PRESIDENT JOSEPH BIDEN: Domestic terrorism from white supremacists is the most lethal terrorist threat in the homeland.
MARK POTOK (SENIOR FELLOW, CENTRE FOR ANALYSIS OF THE RADICAL RIGHT): Why is the radical right growing? Why are these ideas resurging in such a dramatic way?
ARCHIVAL (CHARLOTTESVILLE MARCH, 2017):
DEMONSTRATORS: You will not replace us!
PETE SIMI (ASSOCIATE PROFESSOR, CHAPMAN UNIVERSITY; AUTHOR, “AMERICAN SWASTIKA”): We’ve been unwilling to really grapple with our history. We have to understand where this problem has been in the past and what’s kept us from addressing it.
RICHARD BUTLER (ARYAN NATIONS): Hate is our law.
MARK POTOK: In the 1980s, The Order became one of the most remarkable terrorist groups in the history of this country.
BILL MORLIN: This was a new breed of animal. I mean, this was a group that was bent on war with the United States government.
TEXT ON SCREEN:
EXTREMISM IN AMERICA
JUNE 18, 1984
RADIO ANNOUNCER: You’re listening to Alan Berg on KOA.
BILL MORLIN (JOURNALIST, 1946-2021): Alan Berg was a very famous talk show personality. And he was really outspoken and would love to take on racists.
ARCHIVAL (CBS, 3-27-85):
ALAN BERG: You’re not a Christian, you’re un-American, is that your point, sir?CALLER: That’s right.
BILL MORLIN: He was driving back to his condo alone in his Volkswagen Beetle. And somebody gunned him down in his driveway.
REPORTER: Police say Berg’s body was riddled with bullets.
ARCHIVAL (POLICE VIDEO AT THE CRIME SCENE):
POLICE: Shell casings on the driveway…
BILL MORLIN: It was a huge story throughout the country. Here’s a Jewish talk show host who was assassinated. Who could carry out such a horrible crime?
NEWS REPORT Police in Denver say they have no firm leads yet regarding the murder of a radio talk show host.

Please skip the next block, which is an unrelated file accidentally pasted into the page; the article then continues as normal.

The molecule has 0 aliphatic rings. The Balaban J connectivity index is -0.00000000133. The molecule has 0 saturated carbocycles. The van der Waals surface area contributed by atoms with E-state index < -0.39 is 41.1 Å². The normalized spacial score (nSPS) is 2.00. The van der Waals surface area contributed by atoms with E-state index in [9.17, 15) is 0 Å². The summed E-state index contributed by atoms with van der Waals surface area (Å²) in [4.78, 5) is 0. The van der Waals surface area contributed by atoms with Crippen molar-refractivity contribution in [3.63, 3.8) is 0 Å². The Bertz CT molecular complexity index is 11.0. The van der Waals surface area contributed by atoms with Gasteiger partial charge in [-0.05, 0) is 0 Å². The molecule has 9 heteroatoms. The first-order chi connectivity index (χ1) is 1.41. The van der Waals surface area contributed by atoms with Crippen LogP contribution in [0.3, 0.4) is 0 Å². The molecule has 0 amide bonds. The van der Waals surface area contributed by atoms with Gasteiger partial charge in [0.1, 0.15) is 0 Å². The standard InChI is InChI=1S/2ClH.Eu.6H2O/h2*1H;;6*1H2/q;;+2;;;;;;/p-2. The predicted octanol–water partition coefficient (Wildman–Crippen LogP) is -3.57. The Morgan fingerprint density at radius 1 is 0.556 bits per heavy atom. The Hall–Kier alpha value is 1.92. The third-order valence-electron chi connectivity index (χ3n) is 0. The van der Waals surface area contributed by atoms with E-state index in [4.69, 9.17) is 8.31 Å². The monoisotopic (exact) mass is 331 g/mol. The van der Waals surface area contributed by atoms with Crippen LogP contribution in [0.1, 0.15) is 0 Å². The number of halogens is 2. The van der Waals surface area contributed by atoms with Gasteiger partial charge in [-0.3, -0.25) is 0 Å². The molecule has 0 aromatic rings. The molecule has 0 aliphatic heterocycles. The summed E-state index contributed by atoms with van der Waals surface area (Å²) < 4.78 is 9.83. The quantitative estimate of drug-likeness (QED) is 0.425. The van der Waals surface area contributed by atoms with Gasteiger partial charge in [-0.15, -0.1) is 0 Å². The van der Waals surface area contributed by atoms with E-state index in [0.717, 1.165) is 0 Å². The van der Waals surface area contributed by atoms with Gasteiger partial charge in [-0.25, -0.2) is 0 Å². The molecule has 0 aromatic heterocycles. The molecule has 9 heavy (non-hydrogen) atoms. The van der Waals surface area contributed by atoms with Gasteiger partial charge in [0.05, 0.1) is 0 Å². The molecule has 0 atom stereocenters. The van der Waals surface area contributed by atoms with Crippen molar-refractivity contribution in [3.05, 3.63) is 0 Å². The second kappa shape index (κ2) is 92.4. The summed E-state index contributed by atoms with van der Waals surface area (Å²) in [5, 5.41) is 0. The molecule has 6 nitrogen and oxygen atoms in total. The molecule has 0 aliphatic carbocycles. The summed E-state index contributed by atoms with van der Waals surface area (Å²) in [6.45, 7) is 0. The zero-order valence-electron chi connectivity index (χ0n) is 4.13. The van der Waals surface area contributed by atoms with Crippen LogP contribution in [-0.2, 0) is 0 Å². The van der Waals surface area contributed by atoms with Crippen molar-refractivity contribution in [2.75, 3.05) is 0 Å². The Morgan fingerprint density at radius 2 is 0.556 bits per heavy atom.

NARRATION: The story behind Alan Berg’s murder starts with an ideology that took root a thousand miles from Denver in a remote corner of northern Idaho, at the Aryan Nations headquarters.
ARCHIVAL (CBS, 3-27-85):
MEN AT ARYAN NATION HEADQUARTERS: Heil Victory! Heil Victory!
NARRATION: The 20-acre compound was home to Richard Butler, who preached to his followers that white people were under threat from racial minorities, immigrants and Jews, whom he believed controlled the federal government.
ARCHIVAL (ABC, 5-29-85):
RICHARD BUTLER: We are faced with extinction. We have a right to do whatever we can do to preserve ourselves.
NARRATION: Butler soon attracted the attention of F.B.I. agent Wayne Manis.
WAYNE MANIS (FORMER F.B.I. AGENT): The most significant thing that Richard Butler did is he would have a gathering of people from all these different organizations.
MARK POTOK: They might be Klansmen. They might be skinheads.
ARCHIVAL (KXLY, 5-29-85):
MEN AT ARYAN NATION HEADQUARTERS: What do we need? White power!
MARK POTOK: All of these people would come together for the Aryan World Congress.
NARRATION: Robert Mathews was one of them.
ARCHIVAL (ABC, 8-11-99):